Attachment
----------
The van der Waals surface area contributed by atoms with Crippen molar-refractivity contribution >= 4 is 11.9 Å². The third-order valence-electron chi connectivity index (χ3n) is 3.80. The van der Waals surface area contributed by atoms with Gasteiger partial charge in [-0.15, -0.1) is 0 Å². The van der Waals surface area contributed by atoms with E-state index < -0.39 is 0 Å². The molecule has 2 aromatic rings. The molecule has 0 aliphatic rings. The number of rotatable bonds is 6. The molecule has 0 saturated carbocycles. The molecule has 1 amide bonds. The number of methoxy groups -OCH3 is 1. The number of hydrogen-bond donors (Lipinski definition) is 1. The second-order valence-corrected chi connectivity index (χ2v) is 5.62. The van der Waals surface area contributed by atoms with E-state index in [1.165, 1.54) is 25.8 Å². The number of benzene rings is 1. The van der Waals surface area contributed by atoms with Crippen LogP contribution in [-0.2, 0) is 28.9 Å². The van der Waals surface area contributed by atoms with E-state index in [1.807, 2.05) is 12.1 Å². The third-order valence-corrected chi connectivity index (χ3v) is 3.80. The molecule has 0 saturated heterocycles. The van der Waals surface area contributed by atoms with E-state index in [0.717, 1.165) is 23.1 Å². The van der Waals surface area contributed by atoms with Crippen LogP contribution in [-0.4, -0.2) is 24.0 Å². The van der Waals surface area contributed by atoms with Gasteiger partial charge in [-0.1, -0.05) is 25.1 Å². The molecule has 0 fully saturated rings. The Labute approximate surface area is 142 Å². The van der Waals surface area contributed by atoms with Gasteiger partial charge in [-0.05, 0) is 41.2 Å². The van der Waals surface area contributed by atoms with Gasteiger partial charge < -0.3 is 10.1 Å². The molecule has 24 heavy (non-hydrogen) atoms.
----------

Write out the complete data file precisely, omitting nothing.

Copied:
The van der Waals surface area contributed by atoms with Crippen molar-refractivity contribution >= 4 is 11.9 Å². The third-order valence-electron chi connectivity index (χ3n) is 3.80. The van der Waals surface area contributed by atoms with Gasteiger partial charge in [-0.15, -0.1) is 0 Å². The van der Waals surface area contributed by atoms with E-state index < -0.39 is 0 Å². The molecule has 2 aromatic rings. The molecule has 0 aliphatic rings. The number of rotatable bonds is 6. The molecule has 0 saturated carbocycles. The molecule has 1 amide bonds. The number of methoxy groups -OCH3 is 1. The number of hydrogen-bond donors (Lipinski definition) is 1. The second-order valence-corrected chi connectivity index (χ2v) is 5.62. The van der Waals surface area contributed by atoms with E-state index in [1.165, 1.54) is 25.8 Å². The number of benzene rings is 1. The van der Waals surface area contributed by atoms with Crippen LogP contribution in [-0.2, 0) is 28.9 Å². The van der Waals surface area contributed by atoms with E-state index in [1.807, 2.05) is 12.1 Å². The third-order valence-corrected chi connectivity index (χ3v) is 3.80. The molecule has 0 saturated heterocycles. The van der Waals surface area contributed by atoms with E-state index in [0.717, 1.165) is 23.1 Å². The van der Waals surface area contributed by atoms with Crippen LogP contribution in [-0.4, -0.2) is 24.0 Å². The van der Waals surface area contributed by atoms with Gasteiger partial charge in [-0.1, -0.05) is 25.1 Å². The molecule has 0 fully saturated rings. The Labute approximate surface area is 142 Å². The van der Waals surface area contributed by atoms with Gasteiger partial charge in [-0.05, 0) is 41.2 Å². The van der Waals surface area contributed by atoms with Gasteiger partial charge < -0.3 is 10.1 Å². The molecule has 24 heavy (non-hydrogen) atoms.